I earlier mentioned, off-the cuff, accident in experience in the previous post on "unintentional photography." I take this more seriously, however, or try to. This is extracted from a published essay on intelligence in the practice of art as providing an element neglected by philosophers and those who study the nature of scientific inquiry. See what you make of it:
The logic of artistic construction is first an "independent qualitative apprehension" in which “the underlying quality demands certain distinctions, and the degree in which the demand is met confers upon the work of art that necessary or inevitable character which is its mark. Formal necessities, such as can be made explicit, depend upon the material necessity imposed by the pervasive and underlying quality." (Dewey).
Note the similarity in one painter's words: regarding his abstractions, Joan Miró maintained that "a few forms suggested here would call for other forms elsewhere to balance them. These in turn demanded others. It seemed interminable." In regard to the practice of art, thinking renders the qualitative background the objective material of which properties such as harmony, unity, and so on may be predicated. This mode of constructive experience takes the relational for the concrete in that the insistence of the qualitative impels the activity by which elements in a work are brought together.
In terms of artists, this world is one in which they are "absorbed in laboring with material… live in a world of change and matter, even when their labors have an end in manifestation of form." (Dewey). Picasso put this idea similarly in terms of painting, "a picture is not thought out and settled beforehand. While it is being done it changes as one's thoughts change. And when it is finished, it still goes on changing, according to the state of mind of whoever is looking at it. A picture lives a life like a living creature, undergoing the changes imposed on us by our life from day to day."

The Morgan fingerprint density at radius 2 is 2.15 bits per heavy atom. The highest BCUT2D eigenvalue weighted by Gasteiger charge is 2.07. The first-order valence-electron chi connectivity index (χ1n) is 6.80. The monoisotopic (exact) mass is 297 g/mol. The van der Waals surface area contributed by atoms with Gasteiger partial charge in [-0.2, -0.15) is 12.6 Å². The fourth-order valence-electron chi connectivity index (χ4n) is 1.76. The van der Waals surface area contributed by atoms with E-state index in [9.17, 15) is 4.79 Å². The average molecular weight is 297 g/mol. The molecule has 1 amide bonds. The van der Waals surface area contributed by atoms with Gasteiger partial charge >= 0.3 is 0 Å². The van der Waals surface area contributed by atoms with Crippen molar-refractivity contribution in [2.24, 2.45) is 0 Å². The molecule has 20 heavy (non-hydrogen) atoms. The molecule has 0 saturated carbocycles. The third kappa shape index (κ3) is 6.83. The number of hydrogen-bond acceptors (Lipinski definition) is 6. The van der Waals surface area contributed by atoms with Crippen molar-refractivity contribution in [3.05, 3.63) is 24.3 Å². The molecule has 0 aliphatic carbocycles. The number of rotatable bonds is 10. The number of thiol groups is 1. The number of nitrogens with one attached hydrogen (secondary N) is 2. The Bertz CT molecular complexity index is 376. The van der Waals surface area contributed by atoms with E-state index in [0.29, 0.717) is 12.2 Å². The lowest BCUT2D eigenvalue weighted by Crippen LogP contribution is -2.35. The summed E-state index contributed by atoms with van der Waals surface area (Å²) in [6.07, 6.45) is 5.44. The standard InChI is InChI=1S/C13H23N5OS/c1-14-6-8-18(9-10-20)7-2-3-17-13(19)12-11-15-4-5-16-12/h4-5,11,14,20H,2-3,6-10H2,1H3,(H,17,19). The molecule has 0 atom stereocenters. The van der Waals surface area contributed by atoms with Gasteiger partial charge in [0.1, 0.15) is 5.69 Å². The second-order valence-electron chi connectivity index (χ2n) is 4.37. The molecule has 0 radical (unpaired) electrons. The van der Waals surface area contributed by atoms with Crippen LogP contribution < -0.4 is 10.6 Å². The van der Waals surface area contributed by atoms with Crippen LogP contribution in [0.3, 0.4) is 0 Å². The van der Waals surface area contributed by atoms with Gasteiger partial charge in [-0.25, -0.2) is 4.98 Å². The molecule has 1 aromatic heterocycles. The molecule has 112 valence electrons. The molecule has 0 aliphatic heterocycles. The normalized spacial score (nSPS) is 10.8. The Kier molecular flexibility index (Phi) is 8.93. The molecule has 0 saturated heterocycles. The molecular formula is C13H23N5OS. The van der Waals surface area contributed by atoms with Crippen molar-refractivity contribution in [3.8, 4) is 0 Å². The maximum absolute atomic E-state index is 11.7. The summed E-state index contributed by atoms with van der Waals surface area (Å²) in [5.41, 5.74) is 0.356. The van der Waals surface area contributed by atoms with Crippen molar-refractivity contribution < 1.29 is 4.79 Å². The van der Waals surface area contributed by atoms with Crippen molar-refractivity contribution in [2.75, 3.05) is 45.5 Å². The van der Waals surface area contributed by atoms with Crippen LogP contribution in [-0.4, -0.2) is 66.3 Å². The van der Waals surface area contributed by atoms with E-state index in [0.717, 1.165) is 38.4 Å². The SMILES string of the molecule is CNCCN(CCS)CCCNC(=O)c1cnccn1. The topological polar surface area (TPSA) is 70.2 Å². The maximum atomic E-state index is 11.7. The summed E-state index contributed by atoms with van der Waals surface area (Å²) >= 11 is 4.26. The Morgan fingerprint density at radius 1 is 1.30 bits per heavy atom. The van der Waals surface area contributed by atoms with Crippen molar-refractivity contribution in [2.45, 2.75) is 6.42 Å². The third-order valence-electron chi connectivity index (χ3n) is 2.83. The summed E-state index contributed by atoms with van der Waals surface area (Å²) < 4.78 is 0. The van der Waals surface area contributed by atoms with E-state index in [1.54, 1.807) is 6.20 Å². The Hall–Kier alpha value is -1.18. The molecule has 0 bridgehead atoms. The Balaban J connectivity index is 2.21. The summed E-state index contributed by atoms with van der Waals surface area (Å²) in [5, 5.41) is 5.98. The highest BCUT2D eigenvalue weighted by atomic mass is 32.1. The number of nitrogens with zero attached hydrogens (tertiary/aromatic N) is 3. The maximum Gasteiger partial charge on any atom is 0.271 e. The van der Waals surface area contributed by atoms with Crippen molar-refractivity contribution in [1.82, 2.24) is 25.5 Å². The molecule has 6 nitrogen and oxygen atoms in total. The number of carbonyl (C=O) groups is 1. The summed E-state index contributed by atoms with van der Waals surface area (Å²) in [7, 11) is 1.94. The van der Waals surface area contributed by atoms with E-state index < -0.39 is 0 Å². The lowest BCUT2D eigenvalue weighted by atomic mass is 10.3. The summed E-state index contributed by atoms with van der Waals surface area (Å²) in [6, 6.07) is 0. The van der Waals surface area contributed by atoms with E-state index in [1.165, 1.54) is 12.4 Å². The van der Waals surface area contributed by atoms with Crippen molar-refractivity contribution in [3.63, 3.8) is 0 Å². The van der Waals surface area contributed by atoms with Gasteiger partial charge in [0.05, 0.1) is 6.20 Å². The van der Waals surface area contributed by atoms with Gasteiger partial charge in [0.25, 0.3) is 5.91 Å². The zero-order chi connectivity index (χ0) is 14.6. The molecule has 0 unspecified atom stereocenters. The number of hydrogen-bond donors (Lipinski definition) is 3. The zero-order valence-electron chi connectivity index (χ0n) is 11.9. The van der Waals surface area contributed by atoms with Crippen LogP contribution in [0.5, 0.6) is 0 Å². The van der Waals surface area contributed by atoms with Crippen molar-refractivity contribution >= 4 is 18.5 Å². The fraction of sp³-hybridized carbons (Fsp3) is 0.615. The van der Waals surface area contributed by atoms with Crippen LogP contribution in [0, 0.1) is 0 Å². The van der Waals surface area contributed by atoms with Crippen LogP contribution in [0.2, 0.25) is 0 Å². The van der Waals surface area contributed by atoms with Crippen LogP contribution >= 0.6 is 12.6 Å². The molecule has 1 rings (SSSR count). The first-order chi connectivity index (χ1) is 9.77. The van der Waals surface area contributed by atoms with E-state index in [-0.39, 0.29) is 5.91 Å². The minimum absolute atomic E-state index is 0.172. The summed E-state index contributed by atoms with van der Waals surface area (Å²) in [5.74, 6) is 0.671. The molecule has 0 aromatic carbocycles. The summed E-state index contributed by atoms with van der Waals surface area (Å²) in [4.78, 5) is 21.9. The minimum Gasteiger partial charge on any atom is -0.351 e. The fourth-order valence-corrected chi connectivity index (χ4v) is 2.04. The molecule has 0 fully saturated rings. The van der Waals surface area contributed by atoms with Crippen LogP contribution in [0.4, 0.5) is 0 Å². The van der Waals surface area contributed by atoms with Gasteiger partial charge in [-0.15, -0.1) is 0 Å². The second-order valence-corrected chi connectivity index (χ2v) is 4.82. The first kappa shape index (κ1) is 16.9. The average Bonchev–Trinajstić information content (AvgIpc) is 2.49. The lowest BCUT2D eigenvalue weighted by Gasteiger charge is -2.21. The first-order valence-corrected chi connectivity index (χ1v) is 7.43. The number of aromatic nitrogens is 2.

This sort of engagement testifies to the liveliness of those things through which and with which artists work and play. In other words, it is both testimony to a receptivity to the accidental and the uncontrolled and, in the case of both artworks and the ordinary, to the opening of this receptivity to the viewer. I can only suggest here that in some practices of art, the element of accident is one whose representations do not point necessarily to anything beyond the works, but to other elements in the work itself (to take up the vantage of the observer). It is in this sense that the observer may be drawn repeatedly back into the work (as well as beyond it, given other elements in the work; or back into it, given intentionally self-referential elements).
The logic of artistic construction, so to speak, is less a strict logic than it is allowing one's temporary ends or ends-in-view to be reconstituted by the activity in which one is engaged and the materials with which one does this activity. The artist (and observer, for Picasso), in this sense, is engaged in partially impulsive responses to concrete, dynamic situations. Certainly, the press of facts controls the direction of one's activity, but in that our own artistic activities are foiled by the accidental, the character of our end products looks much less like the success of directed operations and more like an ability to come to terms with and rejoice in resistances and redirections. This coming to terms by an artist is, I think, a form of instrumentalization of accident. But we can only say so either retrospectively or preparatorily, the latter being an artist’s willingness to allow the future not to resemble the past.